In between these years, the Mughal dynasty was demolished for 15 years and Suri Family ruled Delhi. First, Sher Shah Suri took over Delhi from Humayun, and afterward, his sons ruled the throne but were unable to maintain the Rule and lost the throne to Mughals in 1955.

When Sher Shah defeated Humayun and was expelled from India, he went to his brothers but his brothers proved disloyal and he was left with no choice but to go to Iran and seek the help of Shah. Shah Ṭahmāsp helped him take back the positions in Kabul and Lahore.

After gaining some strength, he took advantage of the civil wars between the sons of Sher Shah after his death and again conquered the throne of Delhi.

But he remained in power for just a little time and died in 1956 due to falling of the staircase and his son Akbar then became the next Mughal Emperors.

Jalal-ud-Din Akbar(Greatest of all the Mughal Emperors)


Akbar was enthroned when he fought and won the second battle of Panipat in 1956 from Hemu, a Hindu Emperor who took the throne for a fraction of time after the death of his father Humayun. He was born on 15 October 1542 during the period, when his father was exiled.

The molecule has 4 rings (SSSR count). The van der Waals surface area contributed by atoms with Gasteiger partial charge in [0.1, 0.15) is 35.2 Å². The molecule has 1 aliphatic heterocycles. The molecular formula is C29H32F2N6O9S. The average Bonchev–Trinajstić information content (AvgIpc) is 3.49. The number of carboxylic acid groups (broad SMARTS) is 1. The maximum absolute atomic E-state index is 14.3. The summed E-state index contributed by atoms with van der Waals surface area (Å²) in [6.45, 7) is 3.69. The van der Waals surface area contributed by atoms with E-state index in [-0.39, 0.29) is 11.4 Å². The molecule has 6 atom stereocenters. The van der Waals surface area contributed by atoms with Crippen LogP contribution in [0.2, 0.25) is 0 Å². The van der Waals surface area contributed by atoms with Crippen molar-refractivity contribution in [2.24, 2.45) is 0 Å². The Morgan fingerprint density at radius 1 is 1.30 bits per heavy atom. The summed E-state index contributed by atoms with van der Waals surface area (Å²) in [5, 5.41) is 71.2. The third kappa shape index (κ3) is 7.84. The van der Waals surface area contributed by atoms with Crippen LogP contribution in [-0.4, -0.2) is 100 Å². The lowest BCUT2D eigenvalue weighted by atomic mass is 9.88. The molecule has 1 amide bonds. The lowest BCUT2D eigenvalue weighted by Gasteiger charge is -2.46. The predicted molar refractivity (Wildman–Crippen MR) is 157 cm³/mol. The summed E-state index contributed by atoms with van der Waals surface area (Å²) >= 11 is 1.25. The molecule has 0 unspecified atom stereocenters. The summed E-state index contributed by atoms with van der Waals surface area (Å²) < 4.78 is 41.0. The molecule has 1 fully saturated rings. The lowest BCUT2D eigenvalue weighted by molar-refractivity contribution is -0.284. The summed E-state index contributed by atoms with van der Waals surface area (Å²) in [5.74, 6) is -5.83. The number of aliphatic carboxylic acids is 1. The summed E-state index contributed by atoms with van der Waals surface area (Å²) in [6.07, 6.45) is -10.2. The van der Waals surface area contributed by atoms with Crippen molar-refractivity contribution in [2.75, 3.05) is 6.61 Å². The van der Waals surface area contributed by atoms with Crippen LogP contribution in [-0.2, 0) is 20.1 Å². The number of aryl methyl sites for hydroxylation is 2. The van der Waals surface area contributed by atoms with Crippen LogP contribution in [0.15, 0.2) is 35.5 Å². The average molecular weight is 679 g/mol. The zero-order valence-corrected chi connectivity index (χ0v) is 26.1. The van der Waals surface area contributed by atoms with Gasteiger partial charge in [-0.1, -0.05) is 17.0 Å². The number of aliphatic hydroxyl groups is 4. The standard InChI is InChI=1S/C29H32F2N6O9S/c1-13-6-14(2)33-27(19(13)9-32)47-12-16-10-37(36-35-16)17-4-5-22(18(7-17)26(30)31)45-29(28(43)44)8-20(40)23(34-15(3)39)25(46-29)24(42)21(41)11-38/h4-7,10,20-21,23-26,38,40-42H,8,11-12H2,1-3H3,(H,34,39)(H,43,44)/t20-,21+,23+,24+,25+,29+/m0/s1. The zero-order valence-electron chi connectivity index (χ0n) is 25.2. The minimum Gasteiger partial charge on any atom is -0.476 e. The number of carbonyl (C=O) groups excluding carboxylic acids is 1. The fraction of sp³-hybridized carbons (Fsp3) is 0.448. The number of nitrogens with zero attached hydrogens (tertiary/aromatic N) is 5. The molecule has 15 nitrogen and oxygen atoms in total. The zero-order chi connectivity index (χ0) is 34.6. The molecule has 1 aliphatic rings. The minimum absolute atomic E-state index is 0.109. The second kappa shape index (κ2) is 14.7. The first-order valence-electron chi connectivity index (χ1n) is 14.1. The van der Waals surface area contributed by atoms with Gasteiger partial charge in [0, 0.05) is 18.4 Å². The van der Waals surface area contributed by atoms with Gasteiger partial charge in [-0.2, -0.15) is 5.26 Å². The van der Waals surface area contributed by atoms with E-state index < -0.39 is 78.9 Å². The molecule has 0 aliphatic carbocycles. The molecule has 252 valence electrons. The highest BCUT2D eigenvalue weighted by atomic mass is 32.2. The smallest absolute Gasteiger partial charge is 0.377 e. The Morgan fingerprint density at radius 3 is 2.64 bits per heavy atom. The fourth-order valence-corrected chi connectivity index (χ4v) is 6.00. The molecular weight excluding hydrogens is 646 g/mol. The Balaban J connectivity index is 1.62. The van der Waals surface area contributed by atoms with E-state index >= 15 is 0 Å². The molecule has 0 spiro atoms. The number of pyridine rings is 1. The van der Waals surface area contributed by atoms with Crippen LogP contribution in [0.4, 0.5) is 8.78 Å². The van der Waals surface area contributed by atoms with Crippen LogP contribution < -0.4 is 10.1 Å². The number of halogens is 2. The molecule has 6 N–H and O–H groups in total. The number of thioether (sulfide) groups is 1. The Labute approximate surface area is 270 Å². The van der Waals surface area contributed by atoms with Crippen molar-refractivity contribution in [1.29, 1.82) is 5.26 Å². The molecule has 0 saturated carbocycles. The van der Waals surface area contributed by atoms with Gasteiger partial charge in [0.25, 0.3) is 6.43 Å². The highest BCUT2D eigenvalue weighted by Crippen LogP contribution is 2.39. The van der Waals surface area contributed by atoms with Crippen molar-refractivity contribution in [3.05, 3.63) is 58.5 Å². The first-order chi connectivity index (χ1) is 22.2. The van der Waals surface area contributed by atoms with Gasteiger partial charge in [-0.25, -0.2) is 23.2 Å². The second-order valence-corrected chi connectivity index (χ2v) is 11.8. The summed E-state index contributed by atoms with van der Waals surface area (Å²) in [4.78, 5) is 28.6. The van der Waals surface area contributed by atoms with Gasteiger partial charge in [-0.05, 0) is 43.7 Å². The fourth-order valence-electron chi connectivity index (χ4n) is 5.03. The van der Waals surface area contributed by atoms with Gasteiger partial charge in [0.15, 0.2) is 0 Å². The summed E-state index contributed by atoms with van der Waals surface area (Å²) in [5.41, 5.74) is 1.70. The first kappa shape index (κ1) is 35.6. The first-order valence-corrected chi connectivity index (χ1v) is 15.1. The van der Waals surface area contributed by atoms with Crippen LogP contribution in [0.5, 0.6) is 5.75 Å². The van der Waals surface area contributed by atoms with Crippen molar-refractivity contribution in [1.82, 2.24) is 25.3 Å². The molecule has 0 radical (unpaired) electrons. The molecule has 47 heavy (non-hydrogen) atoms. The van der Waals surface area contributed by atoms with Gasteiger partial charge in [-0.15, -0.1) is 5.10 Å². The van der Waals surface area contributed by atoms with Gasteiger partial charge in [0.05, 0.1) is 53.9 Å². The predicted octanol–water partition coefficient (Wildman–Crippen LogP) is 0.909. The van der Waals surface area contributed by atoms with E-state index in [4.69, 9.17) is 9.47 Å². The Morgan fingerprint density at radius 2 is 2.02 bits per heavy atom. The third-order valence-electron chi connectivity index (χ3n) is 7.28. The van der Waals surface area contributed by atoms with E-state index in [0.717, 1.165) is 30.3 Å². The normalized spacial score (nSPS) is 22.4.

He is considered as the greatest of all the Mughal Emperors because he got a very small realm and he was surrounded by his rivalries Rajput everywhere.

Rajputs were very strong at that time but the military improvements of Akbar defeated them and spread the territory beyond limits.

Art and Literature

Although, he was illiterate but possessed great tactics of war and leading. His strategies and intellect ruled the great empire with harmony and development of art and literature as never before.

Interest in other Religions

He was very much interested in the other religions which encouraged the other religions to prosper under his reign. He also showed Gracious behavior to the kings of the area which he conquered by letting them keep the governance but under his throne.

Administrative Reforms

He made many administrative changes that enabled him to manage the realm with such efficiency. This was the point when the Mughal Empire became a stable and wealthy state and it helped the upcoming Mughal Emperors to manage the affairs.

His elder son Jahangir already started to revolt against him during his reign and as his other sons were sickly Addicted so, he himself declared Jahangir as his rightful Successor.

Nur-ud-Din Jahangir


Jahangir came to the throne immediately after the death of his father in November 1605. He was born on 31 August 1569 in Fatehpur and his birth name was Salim which is very popular with Anarkali in the folk stories of India.

Nur Jahan (Dearest wife)

He had a strong influence on his wife Nur Jahan and her family. But this influence also darkened his late years of reign due to official fights of Nur Jahan with her brother.